Some of the information at issue is protected from disclosure pursuant to the provisions of Title I of the Americans with Disabilities Act of 1990 (the "ADA"), 42 U.S.C. 12101 et seq. The ADA provides that information about the medical conditions and medical histories of applicants or employees must be 1) collected and maintained on separate forms, 2) kept in separate medical files, and 3) treated as a confidential medical record. In addition, information obtained in the course of a "fitness for duty examination," conducted to determine whether an employee is still able to perform the essential functions of his job, is to be treated as a confidential medical record. 29 C.F.R. 1630.14(c). We have marked the information that is confidential under the ADA (see markings in orange).(1)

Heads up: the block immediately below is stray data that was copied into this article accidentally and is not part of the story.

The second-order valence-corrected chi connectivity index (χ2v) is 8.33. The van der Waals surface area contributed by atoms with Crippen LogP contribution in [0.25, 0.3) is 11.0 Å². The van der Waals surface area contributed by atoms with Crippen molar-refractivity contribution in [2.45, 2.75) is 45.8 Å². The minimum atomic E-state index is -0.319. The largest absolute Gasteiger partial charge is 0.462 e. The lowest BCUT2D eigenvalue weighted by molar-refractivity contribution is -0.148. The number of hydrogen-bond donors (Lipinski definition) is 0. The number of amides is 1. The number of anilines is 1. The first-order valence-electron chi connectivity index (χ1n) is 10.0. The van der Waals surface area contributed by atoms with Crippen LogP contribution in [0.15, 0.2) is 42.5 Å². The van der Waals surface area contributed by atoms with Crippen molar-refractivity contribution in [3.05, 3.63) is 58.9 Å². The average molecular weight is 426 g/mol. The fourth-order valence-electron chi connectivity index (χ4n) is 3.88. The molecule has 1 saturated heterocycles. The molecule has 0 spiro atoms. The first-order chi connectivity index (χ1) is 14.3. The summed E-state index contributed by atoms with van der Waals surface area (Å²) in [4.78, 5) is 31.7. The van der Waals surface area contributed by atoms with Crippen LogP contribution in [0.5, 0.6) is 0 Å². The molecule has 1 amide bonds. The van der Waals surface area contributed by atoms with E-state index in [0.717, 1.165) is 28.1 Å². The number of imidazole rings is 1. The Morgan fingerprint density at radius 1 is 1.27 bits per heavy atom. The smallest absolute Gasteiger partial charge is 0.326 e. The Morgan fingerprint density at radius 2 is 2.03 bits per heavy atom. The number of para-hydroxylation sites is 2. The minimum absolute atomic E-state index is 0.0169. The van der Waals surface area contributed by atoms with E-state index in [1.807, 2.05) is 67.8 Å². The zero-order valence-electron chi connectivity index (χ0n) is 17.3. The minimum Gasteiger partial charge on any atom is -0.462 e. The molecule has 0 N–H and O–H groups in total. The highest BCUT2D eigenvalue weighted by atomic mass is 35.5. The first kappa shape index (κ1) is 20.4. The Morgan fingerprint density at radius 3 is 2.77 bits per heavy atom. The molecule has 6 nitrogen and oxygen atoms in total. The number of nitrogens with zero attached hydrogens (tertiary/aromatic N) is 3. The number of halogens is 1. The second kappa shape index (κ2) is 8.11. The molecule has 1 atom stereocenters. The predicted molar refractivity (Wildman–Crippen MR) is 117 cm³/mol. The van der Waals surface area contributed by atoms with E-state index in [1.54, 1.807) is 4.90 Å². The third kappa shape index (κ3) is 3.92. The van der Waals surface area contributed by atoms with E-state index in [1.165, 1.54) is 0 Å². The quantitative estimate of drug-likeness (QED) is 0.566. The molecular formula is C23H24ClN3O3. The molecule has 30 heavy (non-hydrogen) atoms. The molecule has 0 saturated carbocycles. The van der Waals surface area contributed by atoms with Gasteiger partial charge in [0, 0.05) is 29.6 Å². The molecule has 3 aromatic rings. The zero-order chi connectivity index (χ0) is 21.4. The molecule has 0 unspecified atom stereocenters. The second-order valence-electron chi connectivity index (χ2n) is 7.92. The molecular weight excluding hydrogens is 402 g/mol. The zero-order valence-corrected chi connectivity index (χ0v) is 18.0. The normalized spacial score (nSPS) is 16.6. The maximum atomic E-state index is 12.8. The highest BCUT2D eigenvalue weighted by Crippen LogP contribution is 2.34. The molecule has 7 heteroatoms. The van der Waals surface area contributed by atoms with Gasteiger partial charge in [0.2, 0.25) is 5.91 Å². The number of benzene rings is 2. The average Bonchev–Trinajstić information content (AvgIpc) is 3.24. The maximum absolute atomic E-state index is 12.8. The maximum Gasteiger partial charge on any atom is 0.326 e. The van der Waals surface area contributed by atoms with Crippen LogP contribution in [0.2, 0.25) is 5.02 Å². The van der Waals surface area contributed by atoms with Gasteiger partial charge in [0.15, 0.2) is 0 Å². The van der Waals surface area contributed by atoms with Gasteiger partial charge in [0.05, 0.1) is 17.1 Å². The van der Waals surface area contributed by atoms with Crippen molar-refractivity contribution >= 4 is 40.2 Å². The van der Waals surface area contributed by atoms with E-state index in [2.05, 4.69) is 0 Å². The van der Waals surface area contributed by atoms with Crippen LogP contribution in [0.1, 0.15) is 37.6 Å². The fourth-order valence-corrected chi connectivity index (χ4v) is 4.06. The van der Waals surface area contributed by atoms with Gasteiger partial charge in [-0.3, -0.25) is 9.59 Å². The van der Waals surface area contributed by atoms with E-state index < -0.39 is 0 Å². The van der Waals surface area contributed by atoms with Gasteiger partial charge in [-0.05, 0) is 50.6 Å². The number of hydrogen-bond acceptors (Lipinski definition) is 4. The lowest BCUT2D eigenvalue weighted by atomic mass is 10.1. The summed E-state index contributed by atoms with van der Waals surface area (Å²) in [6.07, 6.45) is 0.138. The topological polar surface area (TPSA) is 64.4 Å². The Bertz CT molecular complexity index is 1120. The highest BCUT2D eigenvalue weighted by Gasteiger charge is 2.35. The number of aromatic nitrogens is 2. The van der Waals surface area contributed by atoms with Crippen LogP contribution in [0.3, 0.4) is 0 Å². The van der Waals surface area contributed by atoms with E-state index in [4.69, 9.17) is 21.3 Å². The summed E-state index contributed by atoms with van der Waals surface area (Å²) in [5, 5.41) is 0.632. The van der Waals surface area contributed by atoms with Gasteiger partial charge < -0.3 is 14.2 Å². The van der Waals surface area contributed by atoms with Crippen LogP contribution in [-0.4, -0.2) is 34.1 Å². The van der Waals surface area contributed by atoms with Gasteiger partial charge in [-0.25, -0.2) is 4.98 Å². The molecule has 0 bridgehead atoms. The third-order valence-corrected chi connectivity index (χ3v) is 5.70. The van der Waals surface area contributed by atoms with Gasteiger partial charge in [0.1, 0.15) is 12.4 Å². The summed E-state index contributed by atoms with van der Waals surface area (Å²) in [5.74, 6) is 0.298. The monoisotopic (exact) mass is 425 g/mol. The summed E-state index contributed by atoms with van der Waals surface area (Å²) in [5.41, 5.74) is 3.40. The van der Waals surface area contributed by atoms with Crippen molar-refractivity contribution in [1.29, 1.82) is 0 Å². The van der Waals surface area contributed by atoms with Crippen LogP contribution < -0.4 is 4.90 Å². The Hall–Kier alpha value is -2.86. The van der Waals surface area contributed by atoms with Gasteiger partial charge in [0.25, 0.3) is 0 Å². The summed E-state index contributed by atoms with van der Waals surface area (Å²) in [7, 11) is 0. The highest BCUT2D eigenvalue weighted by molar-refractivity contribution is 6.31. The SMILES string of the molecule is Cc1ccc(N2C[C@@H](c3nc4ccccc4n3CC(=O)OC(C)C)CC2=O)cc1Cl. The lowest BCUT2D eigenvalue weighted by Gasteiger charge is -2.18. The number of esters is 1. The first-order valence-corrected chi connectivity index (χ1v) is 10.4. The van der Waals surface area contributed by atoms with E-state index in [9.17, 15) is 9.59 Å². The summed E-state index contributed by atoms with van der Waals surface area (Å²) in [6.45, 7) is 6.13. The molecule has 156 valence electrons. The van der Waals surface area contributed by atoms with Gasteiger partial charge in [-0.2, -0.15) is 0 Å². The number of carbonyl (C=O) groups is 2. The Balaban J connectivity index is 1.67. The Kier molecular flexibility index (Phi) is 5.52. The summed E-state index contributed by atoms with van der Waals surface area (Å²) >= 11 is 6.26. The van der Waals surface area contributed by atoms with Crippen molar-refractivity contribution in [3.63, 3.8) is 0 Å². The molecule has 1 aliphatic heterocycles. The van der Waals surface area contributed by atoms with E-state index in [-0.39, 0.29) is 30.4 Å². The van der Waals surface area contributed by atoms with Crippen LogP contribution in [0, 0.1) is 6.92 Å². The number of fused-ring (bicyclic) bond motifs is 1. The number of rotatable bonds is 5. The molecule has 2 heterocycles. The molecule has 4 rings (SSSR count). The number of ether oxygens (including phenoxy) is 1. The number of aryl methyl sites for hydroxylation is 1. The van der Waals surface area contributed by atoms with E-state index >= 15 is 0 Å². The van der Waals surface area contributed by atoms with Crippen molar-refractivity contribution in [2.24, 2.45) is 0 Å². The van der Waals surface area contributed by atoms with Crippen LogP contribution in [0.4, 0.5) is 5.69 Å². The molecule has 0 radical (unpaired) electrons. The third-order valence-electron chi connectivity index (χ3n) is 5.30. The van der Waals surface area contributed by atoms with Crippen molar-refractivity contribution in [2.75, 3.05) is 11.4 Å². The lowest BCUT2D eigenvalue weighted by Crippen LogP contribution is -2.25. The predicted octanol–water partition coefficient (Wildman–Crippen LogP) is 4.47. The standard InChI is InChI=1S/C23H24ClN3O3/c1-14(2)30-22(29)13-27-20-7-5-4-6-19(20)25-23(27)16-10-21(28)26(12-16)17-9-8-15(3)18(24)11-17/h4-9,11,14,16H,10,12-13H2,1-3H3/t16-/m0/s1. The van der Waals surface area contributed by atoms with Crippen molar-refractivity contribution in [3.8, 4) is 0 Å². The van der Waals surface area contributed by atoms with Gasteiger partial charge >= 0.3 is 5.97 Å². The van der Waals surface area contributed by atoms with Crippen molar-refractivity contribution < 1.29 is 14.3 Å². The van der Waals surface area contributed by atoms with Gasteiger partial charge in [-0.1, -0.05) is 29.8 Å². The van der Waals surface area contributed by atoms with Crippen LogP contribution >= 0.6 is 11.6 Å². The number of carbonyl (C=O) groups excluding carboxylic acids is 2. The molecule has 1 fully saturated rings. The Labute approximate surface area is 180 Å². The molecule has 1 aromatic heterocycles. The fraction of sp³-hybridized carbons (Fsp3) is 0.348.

Finally, section 552.117 may also be applicable to some of the information at issue. Section 552.117 of the Government Code excepts from disclosure the home addresses and telephone numbers, social security numbers, and family member information of current or former officials or employees of a governmental body who request that this information be kept confidential under section 552.024 of the Government Code. Whether a particular piece of information is protected by section 552.117 must be determined at the time the request for it is made. See Open Records Decision No. 530 at 5 (1989). Therefore, the OAG may only withhold information under section 552.117 if the former employee made a request for confidentiality under section 552.024 prior to the date on which the request for this information was made. If the former employee made a timely election under section 552.024, the OAG must withhold from disclosure her home address, home telephone number, social security number, and information that reveals whether she has family members.(2)